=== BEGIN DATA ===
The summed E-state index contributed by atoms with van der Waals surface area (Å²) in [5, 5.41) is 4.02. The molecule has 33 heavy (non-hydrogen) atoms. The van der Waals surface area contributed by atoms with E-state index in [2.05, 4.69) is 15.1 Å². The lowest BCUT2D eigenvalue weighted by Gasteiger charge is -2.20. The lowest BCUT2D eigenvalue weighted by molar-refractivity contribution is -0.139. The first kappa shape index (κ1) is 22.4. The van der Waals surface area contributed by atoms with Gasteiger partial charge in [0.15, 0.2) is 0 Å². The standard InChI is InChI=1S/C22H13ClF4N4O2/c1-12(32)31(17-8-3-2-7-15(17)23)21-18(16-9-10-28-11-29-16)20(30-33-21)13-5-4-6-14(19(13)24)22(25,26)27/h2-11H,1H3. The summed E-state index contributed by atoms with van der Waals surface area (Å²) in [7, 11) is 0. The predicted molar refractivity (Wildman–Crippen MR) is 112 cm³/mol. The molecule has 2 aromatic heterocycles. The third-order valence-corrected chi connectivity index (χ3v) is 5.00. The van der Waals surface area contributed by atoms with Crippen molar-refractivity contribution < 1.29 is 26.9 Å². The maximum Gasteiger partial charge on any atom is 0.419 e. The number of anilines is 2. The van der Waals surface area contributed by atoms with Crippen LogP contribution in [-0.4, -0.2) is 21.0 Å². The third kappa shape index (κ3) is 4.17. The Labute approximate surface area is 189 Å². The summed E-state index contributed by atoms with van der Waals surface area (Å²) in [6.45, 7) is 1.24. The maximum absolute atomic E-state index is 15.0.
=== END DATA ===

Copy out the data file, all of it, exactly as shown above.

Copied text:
The summed E-state index contributed by atoms with van der Waals surface area (Å²) in [5, 5.41) is 4.02. The molecule has 33 heavy (non-hydrogen) atoms. The van der Waals surface area contributed by atoms with E-state index in [2.05, 4.69) is 15.1 Å². The lowest BCUT2D eigenvalue weighted by Gasteiger charge is -2.20. The lowest BCUT2D eigenvalue weighted by molar-refractivity contribution is -0.139. The first kappa shape index (κ1) is 22.4. The van der Waals surface area contributed by atoms with Gasteiger partial charge in [0.15, 0.2) is 0 Å². The standard InChI is InChI=1S/C22H13ClF4N4O2/c1-12(32)31(17-8-3-2-7-15(17)23)21-18(16-9-10-28-11-29-16)20(30-33-21)13-5-4-6-14(19(13)24)22(25,26)27/h2-11H,1H3. The summed E-state index contributed by atoms with van der Waals surface area (Å²) in [7, 11) is 0. The predicted molar refractivity (Wildman–Crippen MR) is 112 cm³/mol. The molecule has 2 aromatic heterocycles. The third-order valence-corrected chi connectivity index (χ3v) is 5.00. The van der Waals surface area contributed by atoms with Crippen molar-refractivity contribution < 1.29 is 26.9 Å². The maximum Gasteiger partial charge on any atom is 0.419 e. The number of anilines is 2. The van der Waals surface area contributed by atoms with Crippen LogP contribution in [-0.4, -0.2) is 21.0 Å². The third kappa shape index (κ3) is 4.17. The Labute approximate surface area is 189 Å². The summed E-state index contributed by atoms with van der Waals surface area (Å²) in [6.45, 7) is 1.24. The maximum absolute atomic E-state index is 15.0.